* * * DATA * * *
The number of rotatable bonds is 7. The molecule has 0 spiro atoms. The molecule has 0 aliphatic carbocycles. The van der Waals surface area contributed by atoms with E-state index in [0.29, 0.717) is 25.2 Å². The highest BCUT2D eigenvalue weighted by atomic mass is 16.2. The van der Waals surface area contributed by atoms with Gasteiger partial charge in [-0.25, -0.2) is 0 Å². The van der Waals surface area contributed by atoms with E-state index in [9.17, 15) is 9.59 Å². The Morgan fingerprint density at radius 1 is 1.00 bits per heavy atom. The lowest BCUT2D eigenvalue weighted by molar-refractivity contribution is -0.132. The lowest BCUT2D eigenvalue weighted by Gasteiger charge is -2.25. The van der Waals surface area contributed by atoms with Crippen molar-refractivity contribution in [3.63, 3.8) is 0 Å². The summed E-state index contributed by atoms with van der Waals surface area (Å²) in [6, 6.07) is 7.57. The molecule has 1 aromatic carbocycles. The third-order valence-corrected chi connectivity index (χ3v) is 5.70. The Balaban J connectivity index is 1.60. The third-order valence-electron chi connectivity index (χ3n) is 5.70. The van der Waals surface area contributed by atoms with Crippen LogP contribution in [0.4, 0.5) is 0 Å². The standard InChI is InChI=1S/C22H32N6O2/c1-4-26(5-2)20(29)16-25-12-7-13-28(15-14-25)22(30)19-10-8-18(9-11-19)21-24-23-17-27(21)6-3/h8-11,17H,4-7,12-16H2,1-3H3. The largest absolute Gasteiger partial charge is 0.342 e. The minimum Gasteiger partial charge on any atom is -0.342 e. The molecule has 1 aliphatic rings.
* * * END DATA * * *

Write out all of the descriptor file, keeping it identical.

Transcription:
The number of rotatable bonds is 7. The molecule has 0 spiro atoms. The molecule has 0 aliphatic carbocycles. The van der Waals surface area contributed by atoms with E-state index in [0.29, 0.717) is 25.2 Å². The highest BCUT2D eigenvalue weighted by atomic mass is 16.2. The van der Waals surface area contributed by atoms with Gasteiger partial charge in [-0.25, -0.2) is 0 Å². The van der Waals surface area contributed by atoms with E-state index in [9.17, 15) is 9.59 Å². The Morgan fingerprint density at radius 1 is 1.00 bits per heavy atom. The lowest BCUT2D eigenvalue weighted by molar-refractivity contribution is -0.132. The lowest BCUT2D eigenvalue weighted by Gasteiger charge is -2.25. The van der Waals surface area contributed by atoms with Crippen molar-refractivity contribution in [3.63, 3.8) is 0 Å². The summed E-state index contributed by atoms with van der Waals surface area (Å²) in [6, 6.07) is 7.57. The molecule has 1 aromatic carbocycles. The third-order valence-corrected chi connectivity index (χ3v) is 5.70. The Balaban J connectivity index is 1.60. The third-order valence-electron chi connectivity index (χ3n) is 5.70. The van der Waals surface area contributed by atoms with Crippen LogP contribution in [0.4, 0.5) is 0 Å². The standard InChI is InChI=1S/C22H32N6O2/c1-4-26(5-2)20(29)16-25-12-7-13-28(15-14-25)22(30)19-10-8-18(9-11-19)21-24-23-17-27(21)6-3/h8-11,17H,4-7,12-16H2,1-3H3. The largest absolute Gasteiger partial charge is 0.342 e. The minimum Gasteiger partial charge on any atom is -0.342 e. The molecule has 1 aliphatic rings.